Tuesday, October 14, 2008

Rudd's fiscal stimulus

Kevin Rudd's $10 billion fiscal expansion package makes some degree of sense as a preemptive way of offsetting the impending effects of a (likely) impending international recession on the Australian economy. This move will complement the recent interest rate cut and the dramatic decline of the Australian dollar as a means of stimulating the economy.

Under flexible exchange rates the main tool for stabilising the economy is monetary policy not fiscal policy.  Part of the effect of a fiscal expansion will be to drive up local interest rates which will to some extent undo the welcome monetary relaxation.

The major effect of fiscal policy, in general, is to determine the allocation of resources across the public and private sectors of the economy. But the current expansion is mainly to increase spending by pensioners and families with children which will primarily drive demand which is probably welcome.  The doubling of the first home buyer's grant will mainly drive up real estate prices and have a negligble effect benefitting new home buyers.

The search by Labor Party yokels for viable infrastructure projects is deeply troubling. It is partly a search by disgruntled socialists for an alternative to to private enterprise. It is also partly a search by third-rate Labor politicians for opportunities to grand-stand. Governments around Australia are retreating from a past commitment towards thinking rationally about public investments. The $1 billion the Victorian Government is wasting on the Northern Dog - the central Victorian attempt to resolve water resource problems by promoting dubious 'water efficiency improvements' - is an early instance of fiscal stupidity.  My fear is that many more stupid projects are in the pipeline.


sir henry casingbroke said...

"It is partly a search by disgruntled socialists for an alternative to to private enterprise. It is also partly a search by third-rate Labor politicians for opportunities to grand-stand (sic)."

I am not sure whether your blog is a serious discussion of economic issues, or an attempt to play light relief sidekick in some party political vaudeville revue.

Let's throw the switch back to reason H. Monetary policy will fail unless the government has some measure of control over the banks' behaviour. Cajoling them (Rudd/Swan) or trying to browbeat them or shame them (Turnbull) - they have no shame anyway - won't work. Taking equity along with board seats would surely help. It could also help in getting them to help with inquiries about their exposure to RMVs - but about that later.

I would say that the current ALP strategy is panic disguised as forthright action, it is not an attempt to install socialism by sleeper socialists lurking in the ALP. I mean look at the people who have been making economic policy for the Labor side - Costa, Latham, Tanner - hardly your bunch of stealthy socialists, are they . Who are the people you are talking about? Name them.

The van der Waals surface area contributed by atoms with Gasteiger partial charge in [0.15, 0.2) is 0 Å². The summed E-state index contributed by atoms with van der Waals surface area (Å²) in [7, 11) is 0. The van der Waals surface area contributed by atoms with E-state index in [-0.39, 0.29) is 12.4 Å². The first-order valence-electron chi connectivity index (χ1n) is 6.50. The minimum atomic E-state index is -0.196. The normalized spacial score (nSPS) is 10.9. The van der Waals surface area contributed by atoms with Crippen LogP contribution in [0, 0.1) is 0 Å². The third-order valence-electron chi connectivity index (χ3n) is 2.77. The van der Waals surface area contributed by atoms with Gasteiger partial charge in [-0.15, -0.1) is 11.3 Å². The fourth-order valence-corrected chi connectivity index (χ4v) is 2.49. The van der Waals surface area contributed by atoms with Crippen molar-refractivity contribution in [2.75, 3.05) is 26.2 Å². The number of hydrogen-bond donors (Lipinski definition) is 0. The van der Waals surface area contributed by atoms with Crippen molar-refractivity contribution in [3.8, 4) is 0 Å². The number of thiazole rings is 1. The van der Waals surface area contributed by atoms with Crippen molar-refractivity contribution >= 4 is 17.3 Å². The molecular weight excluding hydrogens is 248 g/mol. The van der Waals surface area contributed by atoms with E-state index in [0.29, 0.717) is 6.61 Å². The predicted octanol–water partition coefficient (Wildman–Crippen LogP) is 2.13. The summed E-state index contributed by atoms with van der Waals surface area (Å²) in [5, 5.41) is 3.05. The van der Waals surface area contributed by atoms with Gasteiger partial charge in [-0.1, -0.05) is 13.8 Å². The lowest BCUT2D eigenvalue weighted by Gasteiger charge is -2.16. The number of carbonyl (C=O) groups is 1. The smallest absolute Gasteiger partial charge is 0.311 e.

One major issue is that the banks are not saying how big their exposure is to the reinsurance of the cdos, the so-called risk management vehicles that banks bought up in their rush to gorge themselves on ever bigger profit.

The problems is that big banks around the world including ours snapped these instruments as they were such huge earners. But the problems were that that the CDOs' credit protection is some 10-15 times (maybe even 20 times, nobody knows for sure) the actual face value of the triple-B-rated subprime bonds they sought to protect.

No wonder Kevin and his fellow commies on the treasury benches feel their sphincters tightening.

hc said...

Fair go Jack I support the package - the handout parts anyway - but the clamor by the left to spend more on infrastructure at a time when the economy is still close to full capacity is crazy. The stupid Food Bowl Modernisation program in Victoria will cost $1 billion and looks like being a total waste of money. My fear is that there will be a steady stream of such high cost projects.

You live in NSW. Do you trust Labor on public infrastructure provision?

Sir henry casingbroke said...

That's a reverse Dorothy Dixer and obviously a leading question in view of NSW labor government's wholesale destruction of infrastructure generally and public utiltities in particular. But as well you know, this has nothing to do with "socialism" nor with Labor anything but with bozos like Costa applying to NSW what he learned in his US Gordon Gekko university study tour.

"As Costa sits down at the computer to show me some Milton Friedman videos he has discovered on YouTube, I ask if the elderly man whose portrait stares down at him from a shelf is his grandfather. He gleefully informs me it is the Austrian economist F. A. Hayek." (Grovellingly laudatory article in Der Australian by Imre Saluszinsky, the English Lit academic turned lunar right political commentator for the Dirty Digger). He also has portraits of Ronald Reagan, reports Imre. So there you go H.